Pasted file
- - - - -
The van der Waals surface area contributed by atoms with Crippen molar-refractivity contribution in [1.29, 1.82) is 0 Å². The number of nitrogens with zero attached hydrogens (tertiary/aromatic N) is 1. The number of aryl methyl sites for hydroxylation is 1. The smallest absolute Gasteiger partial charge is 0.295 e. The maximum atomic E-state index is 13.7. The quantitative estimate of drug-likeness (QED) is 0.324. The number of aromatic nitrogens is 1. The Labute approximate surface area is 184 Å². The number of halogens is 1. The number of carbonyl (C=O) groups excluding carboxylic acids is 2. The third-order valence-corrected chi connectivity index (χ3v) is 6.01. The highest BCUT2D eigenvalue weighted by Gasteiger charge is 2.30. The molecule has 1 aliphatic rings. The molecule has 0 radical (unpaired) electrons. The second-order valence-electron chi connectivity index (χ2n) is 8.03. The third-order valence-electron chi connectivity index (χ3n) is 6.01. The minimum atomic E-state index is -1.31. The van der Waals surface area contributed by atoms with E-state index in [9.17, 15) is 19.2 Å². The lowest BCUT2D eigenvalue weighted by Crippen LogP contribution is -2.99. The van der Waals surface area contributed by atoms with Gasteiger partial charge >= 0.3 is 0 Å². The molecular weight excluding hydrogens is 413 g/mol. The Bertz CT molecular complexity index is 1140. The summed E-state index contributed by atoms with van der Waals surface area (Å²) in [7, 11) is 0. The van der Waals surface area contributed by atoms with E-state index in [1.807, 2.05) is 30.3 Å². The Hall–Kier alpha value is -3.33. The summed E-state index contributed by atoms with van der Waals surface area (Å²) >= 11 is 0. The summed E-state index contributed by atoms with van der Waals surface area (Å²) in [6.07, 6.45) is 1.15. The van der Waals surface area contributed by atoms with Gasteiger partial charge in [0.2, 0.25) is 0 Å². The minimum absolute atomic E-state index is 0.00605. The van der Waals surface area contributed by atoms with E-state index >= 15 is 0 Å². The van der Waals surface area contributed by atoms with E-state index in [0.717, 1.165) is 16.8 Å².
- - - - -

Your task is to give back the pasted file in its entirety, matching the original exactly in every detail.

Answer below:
The van der Waals surface area contributed by atoms with Crippen molar-refractivity contribution in [1.29, 1.82) is 0 Å². The number of nitrogens with zero attached hydrogens (tertiary/aromatic N) is 1. The number of aryl methyl sites for hydroxylation is 1. The smallest absolute Gasteiger partial charge is 0.295 e. The maximum atomic E-state index is 13.7. The quantitative estimate of drug-likeness (QED) is 0.324. The number of aromatic nitrogens is 1. The Labute approximate surface area is 184 Å². The number of halogens is 1. The number of carbonyl (C=O) groups excluding carboxylic acids is 2. The third-order valence-corrected chi connectivity index (χ3v) is 6.01. The highest BCUT2D eigenvalue weighted by Gasteiger charge is 2.30. The molecule has 1 aliphatic rings. The molecule has 0 radical (unpaired) electrons. The second-order valence-electron chi connectivity index (χ2n) is 8.03. The third-order valence-electron chi connectivity index (χ3n) is 6.01. The minimum atomic E-state index is -1.31. The van der Waals surface area contributed by atoms with E-state index in [9.17, 15) is 19.2 Å². The lowest BCUT2D eigenvalue weighted by Crippen LogP contribution is -2.99. The van der Waals surface area contributed by atoms with Gasteiger partial charge >= 0.3 is 0 Å². The molecular weight excluding hydrogens is 413 g/mol. The Bertz CT molecular complexity index is 1140. The summed E-state index contributed by atoms with van der Waals surface area (Å²) in [7, 11) is 0. The van der Waals surface area contributed by atoms with E-state index in [1.807, 2.05) is 30.3 Å². The Hall–Kier alpha value is -3.33. The summed E-state index contributed by atoms with van der Waals surface area (Å²) >= 11 is 0. The summed E-state index contributed by atoms with van der Waals surface area (Å²) in [6.07, 6.45) is 1.15. The van der Waals surface area contributed by atoms with Gasteiger partial charge in [0.2, 0.25) is 0 Å². The minimum absolute atomic E-state index is 0.00605. The van der Waals surface area contributed by atoms with E-state index >= 15 is 0 Å². The van der Waals surface area contributed by atoms with E-state index in [0.717, 1.165) is 16.8 Å².